Today, I received a LinkedIn connection request from a coworker still working at my former employer. I think I had spoken to this person only a few times at length and to be quite honest, I was only doing it to be cordial. There wasn’t much else to say to this person as far as I was concerned. Opposite sides of the fence, you might say, in more ways than one.
And as most of us do when we receive such requests, we click on the link and start
to stalk checking out the person’s profile: current and previous employers, current and previous cities of residence, other connections, etc. Then I got to thinking that if this person came across me then they must have also seen all of my same information.
Without much more thought, I did what I should have done a long time ago: I deleted my LinkedIn account, and I did it for several reasons besides this one.
I Never Used It
Outside of changing my profile picture and updating my resume as my employment situation changed, I did not engage in anything on the site. I followed only a few, did not join any discussions, etc. That alone was reason enough for me to close my account.
It Never Worked
True, you get out of it what you put into it and I put lots of tweaking into my profile. It yielded only a few contacts from potential employers and neither of them seemed legit. I even posted drawings I did in college as a means to sway potential employers into seeing that I’m more than just a one-trick pony. Zip. Not one person asked about them.
My Resume Sucks
No really, it does. If you read it you’d probably think I was one of the dullest people on the planet. Seriously, who would willingly subject themselves to 9+ years of writing, editing, and proofreading? Aside from that I don’t have experience with Chicago and AMA style which, if you plan on being a proofreader, is huge outside of holding a degree (which I don’t have, either). I’d prefer to not return to those occupations again and given these facts, chances are I probably won’t and I’m okay with that.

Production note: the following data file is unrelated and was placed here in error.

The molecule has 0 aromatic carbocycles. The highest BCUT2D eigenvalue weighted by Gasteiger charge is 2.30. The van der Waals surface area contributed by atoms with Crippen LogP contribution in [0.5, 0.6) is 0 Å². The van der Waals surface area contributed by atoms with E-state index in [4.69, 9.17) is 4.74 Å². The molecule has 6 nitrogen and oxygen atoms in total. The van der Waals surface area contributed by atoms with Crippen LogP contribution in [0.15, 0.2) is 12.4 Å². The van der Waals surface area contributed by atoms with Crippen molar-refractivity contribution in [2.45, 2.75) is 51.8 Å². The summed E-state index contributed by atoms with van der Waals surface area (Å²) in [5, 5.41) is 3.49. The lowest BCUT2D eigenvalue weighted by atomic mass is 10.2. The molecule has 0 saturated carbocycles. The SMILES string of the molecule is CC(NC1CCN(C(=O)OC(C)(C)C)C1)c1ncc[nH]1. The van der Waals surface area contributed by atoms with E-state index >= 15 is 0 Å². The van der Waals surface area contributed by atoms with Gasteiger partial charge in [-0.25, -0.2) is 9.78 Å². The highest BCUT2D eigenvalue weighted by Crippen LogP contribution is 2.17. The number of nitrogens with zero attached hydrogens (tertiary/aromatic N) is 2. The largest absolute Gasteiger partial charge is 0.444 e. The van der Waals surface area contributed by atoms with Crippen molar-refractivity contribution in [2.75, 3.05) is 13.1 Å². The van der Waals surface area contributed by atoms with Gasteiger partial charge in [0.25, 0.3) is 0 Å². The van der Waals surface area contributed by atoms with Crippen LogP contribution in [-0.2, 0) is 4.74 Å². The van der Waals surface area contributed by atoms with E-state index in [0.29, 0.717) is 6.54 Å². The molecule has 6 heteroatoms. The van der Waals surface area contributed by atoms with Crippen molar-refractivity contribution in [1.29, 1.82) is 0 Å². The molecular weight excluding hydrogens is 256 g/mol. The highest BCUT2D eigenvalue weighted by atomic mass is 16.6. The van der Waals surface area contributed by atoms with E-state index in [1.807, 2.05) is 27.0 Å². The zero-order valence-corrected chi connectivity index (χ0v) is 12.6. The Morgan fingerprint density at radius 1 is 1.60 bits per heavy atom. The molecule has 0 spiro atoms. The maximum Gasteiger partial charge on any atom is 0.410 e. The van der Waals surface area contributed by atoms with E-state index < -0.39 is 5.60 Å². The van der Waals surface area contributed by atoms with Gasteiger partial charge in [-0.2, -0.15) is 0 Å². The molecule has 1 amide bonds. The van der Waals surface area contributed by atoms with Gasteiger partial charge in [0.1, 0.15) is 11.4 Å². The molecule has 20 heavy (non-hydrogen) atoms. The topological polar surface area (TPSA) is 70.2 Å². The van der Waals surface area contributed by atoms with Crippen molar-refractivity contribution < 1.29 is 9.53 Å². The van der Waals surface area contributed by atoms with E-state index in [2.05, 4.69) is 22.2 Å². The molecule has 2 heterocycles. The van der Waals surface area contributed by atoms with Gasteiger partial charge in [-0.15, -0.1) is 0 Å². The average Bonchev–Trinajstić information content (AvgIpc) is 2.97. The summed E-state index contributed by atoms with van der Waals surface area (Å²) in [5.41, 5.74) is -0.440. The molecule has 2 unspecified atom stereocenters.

Few Connections, Most Distant
A majority of my connections were from my past and pretty much useless. What good is the opinion of or recommendation from the guy I worked with nine years ago who probably barely remembers me? What about the invite from the aforementioned person today? They are as good as strangers to me now, and I’d rather have more up-to-date contacts to give to potential employers. (Most of my current references are not on LinkedIn.) Also, I’m not a “connection whore” and feel the need to link to everyone I could think of like the guy who sold me peanuts at the ballgame. I like my circles small but some like theirs large which boggles my mind as to how they keep up with all of them. That, or like Facebook, they treat it as a popularity contest. S/He with the most connections wins.
Strangers, Stalkers, and Psychopaths
Aside from the random invitation from someone you may know, there was also the plethora of invites from headhunters, recruiters, and downright strangers – more people who have seen my embarrassing CV. At first I approved them thinking that hey, the more connections, the better. Then I realized that these few strangers I approved just connected to even more people. It was like a pyramid scheme without the scheme: they were on top and their mass list of connections trickled down. What an ego trip. Compare that to my 50 connections when I closed my account. Then there’s times when things turn sour with one of your connections or you ask them to write a recommendation and it was so poorly written that you have to keep it private. That happened to me. This person turned out to be a real psychopath and I hid their recommendation from the public eye.
And with that, I’m done with LinkedIn. So to all of you – all 50 of you – who were connected to me via LinkedIn, you aren’t now. But it’s doubtful they’ll even notice I’m gone.
And to the former coworker who wanted to connect with me, don’t hold your breath waiting for my approval.